The USSR had just boycotted the 1984 Olympics in Los Angeles as payback for our withdrawal in 1980. Officials of the U.S. and Soviet Union had resumed arms control talks. American student Samantha Smith, who famously wrote Soviet chief Yuri Andropov requesting peace and subsequently was invited to visit the USSR, had recently died in a tragic plane crash at the age of 13. Konstantin Chernenko also had passed away, passing the baton as general secretary of the communist party to Mikhail Gorbachev. Gorbachev was busy ushering in the final stages of the Soviet Union as its last supreme leader, soon to give way to Boris Yeltsin as president of the independent Russian state. (Yeltsin would go on to resign in 1999, handing the post to then Prime Minister Vladimir Putin, who went on to win the 2000 presidential election and has remained in power since.)

The Moscow of 2018 bears little resemblance to the bleak, drab city of the 1980s. It is a bustling metropolis void of the somber, downcast faces I remember and empty of the legions of armed soldiers visible on every corner. As honored guests we still were consumed with the knowledge that we were being watched by – and sometimes accompanied by – the KGB. Now they are called the federal security service. There is a scarcity of armed officers anywhere, let alone Red Square. And the Kremlin is open to visitors six days a week.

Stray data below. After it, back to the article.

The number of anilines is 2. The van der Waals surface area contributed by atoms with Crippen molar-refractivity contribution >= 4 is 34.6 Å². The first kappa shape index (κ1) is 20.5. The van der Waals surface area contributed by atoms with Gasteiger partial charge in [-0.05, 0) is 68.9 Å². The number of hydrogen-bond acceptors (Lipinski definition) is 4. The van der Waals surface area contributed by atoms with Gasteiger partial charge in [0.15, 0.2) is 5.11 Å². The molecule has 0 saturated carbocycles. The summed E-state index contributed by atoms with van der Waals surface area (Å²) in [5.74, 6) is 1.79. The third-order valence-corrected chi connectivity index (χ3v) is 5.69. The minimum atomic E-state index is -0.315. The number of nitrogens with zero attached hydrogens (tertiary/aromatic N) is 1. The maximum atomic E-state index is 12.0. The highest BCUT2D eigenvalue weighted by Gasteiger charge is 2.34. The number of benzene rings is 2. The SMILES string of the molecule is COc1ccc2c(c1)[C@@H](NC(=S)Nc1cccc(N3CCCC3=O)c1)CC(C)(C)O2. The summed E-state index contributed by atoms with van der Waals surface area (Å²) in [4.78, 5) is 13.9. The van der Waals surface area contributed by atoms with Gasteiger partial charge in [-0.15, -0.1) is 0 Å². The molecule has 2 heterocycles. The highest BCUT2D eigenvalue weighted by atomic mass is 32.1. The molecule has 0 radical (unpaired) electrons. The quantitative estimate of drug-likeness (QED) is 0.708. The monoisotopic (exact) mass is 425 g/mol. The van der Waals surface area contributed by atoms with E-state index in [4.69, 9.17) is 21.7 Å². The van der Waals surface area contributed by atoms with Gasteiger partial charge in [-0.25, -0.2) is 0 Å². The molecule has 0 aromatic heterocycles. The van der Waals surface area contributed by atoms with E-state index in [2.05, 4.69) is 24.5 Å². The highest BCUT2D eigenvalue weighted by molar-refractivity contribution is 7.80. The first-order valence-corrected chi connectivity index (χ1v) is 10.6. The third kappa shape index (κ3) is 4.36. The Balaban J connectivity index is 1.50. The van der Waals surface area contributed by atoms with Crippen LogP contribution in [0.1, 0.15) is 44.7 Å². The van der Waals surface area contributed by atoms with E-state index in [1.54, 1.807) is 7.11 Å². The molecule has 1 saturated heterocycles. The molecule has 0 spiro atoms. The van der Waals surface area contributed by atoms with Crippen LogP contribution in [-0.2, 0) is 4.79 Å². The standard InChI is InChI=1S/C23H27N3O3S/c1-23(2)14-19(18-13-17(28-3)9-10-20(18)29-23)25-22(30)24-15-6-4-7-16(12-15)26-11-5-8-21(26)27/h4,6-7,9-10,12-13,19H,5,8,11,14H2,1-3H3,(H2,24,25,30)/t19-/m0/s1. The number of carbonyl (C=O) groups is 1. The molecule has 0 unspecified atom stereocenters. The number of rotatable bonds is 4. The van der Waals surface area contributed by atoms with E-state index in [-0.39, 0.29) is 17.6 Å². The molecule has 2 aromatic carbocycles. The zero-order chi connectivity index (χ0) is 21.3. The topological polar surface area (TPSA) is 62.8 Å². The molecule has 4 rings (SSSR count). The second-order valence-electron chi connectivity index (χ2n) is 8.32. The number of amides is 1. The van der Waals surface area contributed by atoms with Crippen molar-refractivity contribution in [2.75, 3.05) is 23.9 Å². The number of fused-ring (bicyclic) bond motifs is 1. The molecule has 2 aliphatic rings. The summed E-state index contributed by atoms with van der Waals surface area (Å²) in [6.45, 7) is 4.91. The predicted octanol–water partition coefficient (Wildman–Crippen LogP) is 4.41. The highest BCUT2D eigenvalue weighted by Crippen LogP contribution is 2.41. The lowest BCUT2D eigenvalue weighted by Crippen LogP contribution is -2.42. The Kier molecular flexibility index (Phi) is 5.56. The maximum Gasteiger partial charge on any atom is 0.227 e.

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Diorama shows layout of the Kremlin Palace and Gardens

Locals say life is better, freer, though there are still issues. They refer to the era of iron-fisted control – the 70 years leading to the dissolution of Russia in 1991 – as The Soviet Era, capital letters sliding off their tongues accompanied by looks of distaste akin to acknowledging a bad smell. One woman reminds me of the only hotel reserved for foreign visitors, where our delegation was housed; the two-star Intourist hotel in the center of Moscow. I remember my mom being entertained about the “postage stamp” towels and barrack-like beds. Ironically, it stood next door to the historic National Hotel where my husband and I stayed on our recent visit. The Intourist was imploded nearly 20 years ago to make way for a modern Ritz-Carlton. The National was nationalized in 1917 and proclaimed the “First House” of the Soviets. It later became a residence of the Bolshevik government, and many key communist leaders lived there, included Vladimir Lenin.

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National Hotel on left, Intourist on right.